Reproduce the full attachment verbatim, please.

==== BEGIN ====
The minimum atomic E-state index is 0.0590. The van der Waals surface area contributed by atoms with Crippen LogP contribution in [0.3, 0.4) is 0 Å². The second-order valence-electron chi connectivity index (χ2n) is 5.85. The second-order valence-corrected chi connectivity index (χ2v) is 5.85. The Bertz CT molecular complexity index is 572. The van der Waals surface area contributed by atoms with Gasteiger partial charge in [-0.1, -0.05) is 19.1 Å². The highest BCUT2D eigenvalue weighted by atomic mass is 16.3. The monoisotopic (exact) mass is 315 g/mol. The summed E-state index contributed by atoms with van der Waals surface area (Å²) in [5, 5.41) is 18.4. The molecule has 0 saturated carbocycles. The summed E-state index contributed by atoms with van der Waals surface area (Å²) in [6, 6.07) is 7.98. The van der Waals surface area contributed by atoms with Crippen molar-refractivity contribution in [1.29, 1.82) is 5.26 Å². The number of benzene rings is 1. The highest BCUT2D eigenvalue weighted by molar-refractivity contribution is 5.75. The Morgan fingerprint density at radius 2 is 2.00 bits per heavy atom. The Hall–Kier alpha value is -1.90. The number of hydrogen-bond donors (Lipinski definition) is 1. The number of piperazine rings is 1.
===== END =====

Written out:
The minimum atomic E-state index is 0.0590. The van der Waals surface area contributed by atoms with Crippen LogP contribution in [0.3, 0.4) is 0 Å². The second-order valence-electron chi connectivity index (χ2n) is 5.85. The second-order valence-corrected chi connectivity index (χ2v) is 5.85. The Bertz CT molecular complexity index is 572. The van der Waals surface area contributed by atoms with Gasteiger partial charge in [-0.1, -0.05) is 19.1 Å². The highest BCUT2D eigenvalue weighted by atomic mass is 16.3. The monoisotopic (exact) mass is 315 g/mol. The summed E-state index contributed by atoms with van der Waals surface area (Å²) in [5, 5.41) is 18.4. The molecule has 0 saturated carbocycles. The summed E-state index contributed by atoms with van der Waals surface area (Å²) in [6, 6.07) is 7.98. The van der Waals surface area contributed by atoms with Crippen molar-refractivity contribution in [1.29, 1.82) is 5.26 Å². The number of benzene rings is 1. The highest BCUT2D eigenvalue weighted by molar-refractivity contribution is 5.75. The Morgan fingerprint density at radius 2 is 2.00 bits per heavy atom. The Hall–Kier alpha value is -1.90. The number of hydrogen-bond donors (Lipinski definition) is 1. The number of piperazine rings is 1.